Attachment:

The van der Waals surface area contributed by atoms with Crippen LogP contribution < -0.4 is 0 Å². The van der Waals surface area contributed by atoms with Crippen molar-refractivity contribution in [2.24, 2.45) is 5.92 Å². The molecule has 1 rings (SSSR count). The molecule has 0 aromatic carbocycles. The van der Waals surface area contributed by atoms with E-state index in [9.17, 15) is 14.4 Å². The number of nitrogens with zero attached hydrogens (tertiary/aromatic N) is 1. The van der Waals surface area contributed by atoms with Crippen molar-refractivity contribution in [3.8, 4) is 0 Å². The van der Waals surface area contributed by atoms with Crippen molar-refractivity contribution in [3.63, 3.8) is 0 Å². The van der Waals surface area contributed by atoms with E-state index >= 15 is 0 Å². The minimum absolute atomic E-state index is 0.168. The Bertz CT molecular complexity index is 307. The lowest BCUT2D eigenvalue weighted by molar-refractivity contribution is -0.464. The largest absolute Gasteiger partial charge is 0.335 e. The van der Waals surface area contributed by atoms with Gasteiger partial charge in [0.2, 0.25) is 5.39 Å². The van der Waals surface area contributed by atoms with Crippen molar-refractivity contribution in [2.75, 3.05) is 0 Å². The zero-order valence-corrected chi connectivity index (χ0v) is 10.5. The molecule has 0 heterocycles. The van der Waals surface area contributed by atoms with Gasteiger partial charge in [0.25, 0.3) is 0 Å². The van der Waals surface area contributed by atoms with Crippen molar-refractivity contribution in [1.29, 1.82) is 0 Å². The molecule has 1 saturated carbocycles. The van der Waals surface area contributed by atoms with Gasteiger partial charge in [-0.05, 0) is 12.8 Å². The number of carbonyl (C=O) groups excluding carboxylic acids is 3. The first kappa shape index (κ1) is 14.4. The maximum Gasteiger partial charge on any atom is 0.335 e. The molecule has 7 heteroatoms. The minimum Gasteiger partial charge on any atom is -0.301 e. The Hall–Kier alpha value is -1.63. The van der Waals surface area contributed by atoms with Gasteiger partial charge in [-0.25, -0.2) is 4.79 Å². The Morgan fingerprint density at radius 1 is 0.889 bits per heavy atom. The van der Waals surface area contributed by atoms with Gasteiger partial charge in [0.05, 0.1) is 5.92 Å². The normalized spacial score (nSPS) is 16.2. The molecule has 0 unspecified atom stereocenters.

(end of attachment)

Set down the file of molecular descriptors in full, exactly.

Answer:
The van der Waals surface area contributed by atoms with Crippen LogP contribution < -0.4 is 0 Å². The van der Waals surface area contributed by atoms with Crippen molar-refractivity contribution in [2.24, 2.45) is 5.92 Å². The molecule has 1 rings (SSSR count). The molecule has 0 aromatic carbocycles. The van der Waals surface area contributed by atoms with E-state index in [9.17, 15) is 14.4 Å². The number of nitrogens with zero attached hydrogens (tertiary/aromatic N) is 1. The van der Waals surface area contributed by atoms with Crippen molar-refractivity contribution in [3.8, 4) is 0 Å². The van der Waals surface area contributed by atoms with Crippen molar-refractivity contribution in [3.63, 3.8) is 0 Å². The van der Waals surface area contributed by atoms with E-state index >= 15 is 0 Å². The minimum absolute atomic E-state index is 0.168. The Bertz CT molecular complexity index is 307. The lowest BCUT2D eigenvalue weighted by molar-refractivity contribution is -0.464. The largest absolute Gasteiger partial charge is 0.335 e. The van der Waals surface area contributed by atoms with Gasteiger partial charge in [0.2, 0.25) is 5.39 Å². The van der Waals surface area contributed by atoms with Crippen molar-refractivity contribution in [2.75, 3.05) is 0 Å². The zero-order valence-corrected chi connectivity index (χ0v) is 10.5. The molecule has 0 heterocycles. The van der Waals surface area contributed by atoms with Gasteiger partial charge in [0.25, 0.3) is 0 Å². The van der Waals surface area contributed by atoms with Crippen molar-refractivity contribution in [1.29, 1.82) is 0 Å². The molecule has 1 saturated carbocycles. The van der Waals surface area contributed by atoms with Gasteiger partial charge in [-0.05, 0) is 12.8 Å². The number of carbonyl (C=O) groups excluding carboxylic acids is 3. The first kappa shape index (κ1) is 14.4. The maximum Gasteiger partial charge on any atom is 0.335 e. The molecule has 7 heteroatoms. The minimum Gasteiger partial charge on any atom is -0.301 e. The Hall–Kier alpha value is -1.63. The van der Waals surface area contributed by atoms with Gasteiger partial charge in [-0.25, -0.2) is 4.79 Å². The Morgan fingerprint density at radius 1 is 0.889 bits per heavy atom. The van der Waals surface area contributed by atoms with Gasteiger partial charge in [0.05, 0.1) is 5.92 Å². The normalized spacial score (nSPS) is 16.2. The molecule has 0 unspecified atom stereocenters.